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I know that following is a tautology because I've checked its truth table. I am now attempting to prove that it is a tautology by using the rules of logic, which is more difficult. How should I proceed?

$(p\land(p\implies q))\implies q$

$(p\land(\lnot p \lor q))\implies q$

$(p\land \lnot p) \lor (p\land q) \implies q$ This step is where I'm getting stuck at. I know that $(p\land \lnot p)$ is false. So it seems to me that the truth value of everything to the left of the $\implies$ operator depends on the truth value of $(p\land q)$ So what I want to do is this:

FALSE $\lor (p\land q) \implies q$ which reduces to

$(p\land q) \implies q$

Is my thinking correct so far? If so, then I want to rewrite $(p\land q) \implies q$ as

$\lnot(p \land q) \lor (p \land q)$ by using the identity $p\implies q \equiv \lnot p \lor q$ Am I on the right track?

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Everything looks good for your first question. I would think that $(p\land q)\implies q$ is more fundamental than the identity you used. –  Jonas Meyer Jan 17 '11 at 6:52
    
You are correct! –  lampShade Jan 17 '11 at 7:27
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4 Answers

up vote 3 down vote accepted

Use De Morgan's law on $\neg(p\land q)$ near the end. This should give you a disjunction which should easily be seen as tautological by the law of excluded middle. Also, remember that $(p\land q)\implies q\equiv \neg(p\land q)\lor q$, not $\neg(p\land q)\lor(p\land q)$ as you wrote.

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This is the essential step. Thanks for all the help! I have it now. –  lampShade Jan 17 '11 at 7:26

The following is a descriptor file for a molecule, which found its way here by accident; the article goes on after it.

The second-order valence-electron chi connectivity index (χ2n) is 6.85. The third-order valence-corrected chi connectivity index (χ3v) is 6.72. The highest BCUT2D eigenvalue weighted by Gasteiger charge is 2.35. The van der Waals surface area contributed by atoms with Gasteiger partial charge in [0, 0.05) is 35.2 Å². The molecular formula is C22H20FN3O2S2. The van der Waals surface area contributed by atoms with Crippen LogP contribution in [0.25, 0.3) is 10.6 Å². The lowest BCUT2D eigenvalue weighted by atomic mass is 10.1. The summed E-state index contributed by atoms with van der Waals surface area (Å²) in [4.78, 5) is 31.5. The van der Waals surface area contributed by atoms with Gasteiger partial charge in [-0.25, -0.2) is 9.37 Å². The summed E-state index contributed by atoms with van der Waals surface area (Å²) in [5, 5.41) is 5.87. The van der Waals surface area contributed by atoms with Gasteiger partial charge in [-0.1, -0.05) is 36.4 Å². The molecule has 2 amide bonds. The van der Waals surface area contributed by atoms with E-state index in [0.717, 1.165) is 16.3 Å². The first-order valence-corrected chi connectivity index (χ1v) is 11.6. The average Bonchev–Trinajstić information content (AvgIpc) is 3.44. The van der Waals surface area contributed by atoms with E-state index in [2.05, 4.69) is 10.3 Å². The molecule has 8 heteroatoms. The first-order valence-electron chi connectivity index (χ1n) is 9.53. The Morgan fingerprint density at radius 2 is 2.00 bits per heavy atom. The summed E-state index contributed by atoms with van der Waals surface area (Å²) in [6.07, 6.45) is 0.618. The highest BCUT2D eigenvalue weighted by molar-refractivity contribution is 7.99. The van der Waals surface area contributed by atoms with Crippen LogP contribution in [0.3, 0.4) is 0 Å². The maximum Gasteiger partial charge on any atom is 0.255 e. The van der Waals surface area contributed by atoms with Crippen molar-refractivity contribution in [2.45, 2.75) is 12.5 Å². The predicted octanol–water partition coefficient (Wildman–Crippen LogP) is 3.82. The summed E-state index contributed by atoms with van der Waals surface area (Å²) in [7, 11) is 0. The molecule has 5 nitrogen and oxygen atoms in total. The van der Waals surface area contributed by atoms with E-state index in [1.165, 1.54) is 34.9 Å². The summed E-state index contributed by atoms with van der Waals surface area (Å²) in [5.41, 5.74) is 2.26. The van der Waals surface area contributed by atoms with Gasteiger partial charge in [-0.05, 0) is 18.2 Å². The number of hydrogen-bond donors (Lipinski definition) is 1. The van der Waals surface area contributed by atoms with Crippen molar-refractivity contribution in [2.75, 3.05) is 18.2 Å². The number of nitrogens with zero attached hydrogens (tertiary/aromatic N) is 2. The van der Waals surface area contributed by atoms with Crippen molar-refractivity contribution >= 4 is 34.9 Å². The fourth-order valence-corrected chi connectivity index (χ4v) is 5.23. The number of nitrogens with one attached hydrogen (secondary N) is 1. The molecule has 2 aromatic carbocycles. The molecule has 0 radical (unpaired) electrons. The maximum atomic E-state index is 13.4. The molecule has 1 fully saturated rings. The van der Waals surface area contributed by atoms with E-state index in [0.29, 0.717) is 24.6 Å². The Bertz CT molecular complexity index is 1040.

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Your reasoning is correct so far. It seems to me that since $a\to b$ is equivalent to $\lnot a\lor b$, then $(p\land q)\to q$ is equivalent to $\lnot(p\land q)\lor q$, which is different from what you wrote in the last line. To continue, I guess you want to use that $\lnot(p\land q)$ is equivalent to $\lnot p\lor \lnot q$.

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$$ \begin{align} (p\land(p\rightarrow q))\rightarrow q &\Longleftrightarrow (p\land(\neg p\lor q))\rightarrow q\\ &\Longleftrightarrow ((p\land \neg p)\lor (p\land q))\rightarrow q\\ &\Longleftrightarrow (F\lor (p\land q))\rightarrow q & \text{Negation law}\\ &\Longleftrightarrow \neg(F\lor (p\land q))\lor q\\ &\Longleftrightarrow (T\land \neg(p\land q))\lor q \\ &\Longleftrightarrow (T\land(\neg p\lor \neg q))\lor q &\text{DeMorgan's law}\\ &\Longleftrightarrow (\neg p\lor \neg q)\lor q &\text{Domination law}\\ &\Longleftrightarrow \neg p\lor (\neg q\lor q) \\ &\Longleftrightarrow \neg p\lor T\\ &\Longleftrightarrow T\\ \end{align} $$

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I edited your post to put it in the LaTeX form we use here. To see how I did it, click on the text right after "edited" above this comment. By the way, welcome to the site! –  Rick Decker Sep 22 '12 at 19:32
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Using natural deduction notation

Modus ponens: $$\backslash\!\!\!\!\!{A}$$ $$\overline{B}$$ $$\overline{A\to B}$$ If from the assumption $A$ can deduce $B$, then $A\to B$ is deducible.

Law of Conjunction: $$A\wedge B$$ $$\overline{\qquad A \qquad}$$ and $$A\wedge B$$ $$\overline{\qquad B \qquad}$$ and If $A\wedge B$ holds, then both $A$ and $B$ also holds.

To prove the statement using ND, start by breaking up the first implication - and you soon figure out what to do. (If there is any doubt just ask.)

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